U.S. Supreme Court rules on military-retirement division in divorce case
Issues of federal pre-emption arise in divorces in which at least one spouse has served in the U.S. military.
On May 15, 2017, the U.S. Supreme Court unanimously issued an opinion in Howell v. Howell that decided a complicated issue related to the division between divorcing spouses of future military retirement benefits. The court looked at a complex intersection of federal military law and state family law, and the holding has important ramifications for California military divorces.
The Howell military divorce
In 1991, the Arizona state court divorce decree of Sandra and John Howell granted Sandra half of John’s future Air Force retirement payments as part of the division of their community property. This state court order was in accord with the 1982 federal Uniformed Services Former Spouses’ Protection Act that allows states to treat military retirement pay as divisible between divorcing spouses as community property.
John’s military retirement benefits began paying out in 1992, with 50 percent going to Sandra according to the divorce decree. Years later, John was found to have a service-related shoulder injury that made him eligible for veterans’ disability benefits, which he elected to receive.
Federal law requires that a veteran who elects to receive disability pay must waive a proportional amount of military retirement pay. Even though the reduction in retirement pay equals the increase in disability pay, this is actually financially beneficial to the veteran because the retirement pay is taxable, but the disability benefits are not.
In the Howells’ situation, John’s waiver of retirement pay in lieu of disability pay caused John and Sandra’s monthly retirement payment to be reduced by approximately $125 each. In response, Sandra asked the Arizona state court to order that John reimburse her for this reduction in retirement pay because the waiver happened after the divorce.
The family court agreed with Sandra and ordered John to reimburse Sandra for the decrease in military pay. The Arizona Supreme Court affirmed, finding that her interest in the full, original amount of retirement pay had vested before the waiver reduction.
The U.S. Supreme Court’s holding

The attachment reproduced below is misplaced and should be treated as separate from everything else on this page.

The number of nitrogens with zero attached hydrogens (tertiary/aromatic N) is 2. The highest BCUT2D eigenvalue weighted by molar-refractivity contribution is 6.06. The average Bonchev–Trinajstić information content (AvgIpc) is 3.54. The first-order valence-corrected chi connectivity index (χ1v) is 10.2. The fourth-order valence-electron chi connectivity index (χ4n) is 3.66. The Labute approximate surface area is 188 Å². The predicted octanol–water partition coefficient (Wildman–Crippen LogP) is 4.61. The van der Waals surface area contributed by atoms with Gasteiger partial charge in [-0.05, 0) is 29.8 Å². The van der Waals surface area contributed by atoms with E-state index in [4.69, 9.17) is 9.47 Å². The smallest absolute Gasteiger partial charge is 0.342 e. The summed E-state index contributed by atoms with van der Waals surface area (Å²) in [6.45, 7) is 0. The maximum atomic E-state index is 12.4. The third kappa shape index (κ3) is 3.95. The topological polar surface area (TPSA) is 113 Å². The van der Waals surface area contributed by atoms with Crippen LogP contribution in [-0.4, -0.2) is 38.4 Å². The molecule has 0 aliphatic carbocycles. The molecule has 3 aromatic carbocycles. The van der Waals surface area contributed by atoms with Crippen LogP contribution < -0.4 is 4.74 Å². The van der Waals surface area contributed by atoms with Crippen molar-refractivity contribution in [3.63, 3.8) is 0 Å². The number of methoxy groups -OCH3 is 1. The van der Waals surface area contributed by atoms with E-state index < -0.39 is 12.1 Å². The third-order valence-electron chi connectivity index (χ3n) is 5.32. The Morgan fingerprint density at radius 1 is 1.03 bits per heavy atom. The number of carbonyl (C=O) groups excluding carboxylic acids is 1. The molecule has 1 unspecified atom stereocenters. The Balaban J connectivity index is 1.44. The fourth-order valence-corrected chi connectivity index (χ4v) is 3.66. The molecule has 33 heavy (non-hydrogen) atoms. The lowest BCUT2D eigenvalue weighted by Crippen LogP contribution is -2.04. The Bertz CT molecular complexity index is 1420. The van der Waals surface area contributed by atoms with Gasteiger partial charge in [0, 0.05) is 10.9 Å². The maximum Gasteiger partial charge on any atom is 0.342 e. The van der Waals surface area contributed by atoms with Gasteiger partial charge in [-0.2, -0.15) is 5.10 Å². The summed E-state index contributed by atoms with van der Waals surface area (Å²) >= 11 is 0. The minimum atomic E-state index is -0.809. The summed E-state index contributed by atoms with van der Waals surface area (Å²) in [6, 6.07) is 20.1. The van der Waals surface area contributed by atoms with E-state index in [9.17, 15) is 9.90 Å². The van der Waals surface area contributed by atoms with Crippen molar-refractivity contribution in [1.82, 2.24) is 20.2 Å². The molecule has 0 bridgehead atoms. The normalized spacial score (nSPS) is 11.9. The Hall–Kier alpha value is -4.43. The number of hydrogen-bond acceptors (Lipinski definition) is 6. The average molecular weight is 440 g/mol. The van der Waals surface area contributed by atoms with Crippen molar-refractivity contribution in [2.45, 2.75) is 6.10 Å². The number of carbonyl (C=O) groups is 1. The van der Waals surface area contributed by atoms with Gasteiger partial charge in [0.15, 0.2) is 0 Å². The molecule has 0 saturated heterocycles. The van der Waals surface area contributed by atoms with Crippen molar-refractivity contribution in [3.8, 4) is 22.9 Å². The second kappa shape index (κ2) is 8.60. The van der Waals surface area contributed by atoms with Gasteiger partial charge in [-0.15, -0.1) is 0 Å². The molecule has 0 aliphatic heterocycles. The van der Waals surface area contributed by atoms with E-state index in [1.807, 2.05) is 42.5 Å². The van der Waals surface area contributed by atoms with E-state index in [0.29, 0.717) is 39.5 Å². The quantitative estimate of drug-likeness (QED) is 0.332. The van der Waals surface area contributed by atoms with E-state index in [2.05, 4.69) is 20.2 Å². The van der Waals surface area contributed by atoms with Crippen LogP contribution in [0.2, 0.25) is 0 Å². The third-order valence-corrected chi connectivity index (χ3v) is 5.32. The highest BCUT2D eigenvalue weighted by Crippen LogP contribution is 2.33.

The U.S. Supreme Court disagreed with the Arizona courts and reversed. The court looked at another provision of the Uniform Act that excludes from divisible community property the amount of reduction in retirement pay from a waiver elected to receive veterans’ disability benefits.
The court also considered its previous interpretations of the Uniform Act and held that whether a veteran waives a portion of retirement benefits before or after the divorce, the state court because of the pre-emption of federal law is still without power to divide as community property any portion of the waived amount in a divorce.
In effect, the amount of Sandra’s property interest in half of John’s retirement pay was always subject to reduction if he at any later time elected to waive part of it to instead receive nontaxable disability pay.
Impact on future divorces
The U.S. Supreme Court recognized the hardship of its holding on spouses like Sandra. It noted that state family courts are free to take into account the “contingency that some military retirement pay might be waived” when evaluating assets for division in a military divorce. The court also said that a state family court when setting or modifying spousal support could consider the reduction in retirement pay from a waiver.
Anyone in a military divorce – whether a service person or a nonmilitary spouse – should consult a lawyer with significant military divorce experience regarding this complex issue.
Attorney Victor Mordey of the in Chula Vista represents clients in military divorces in the San Diego area and across Southern California.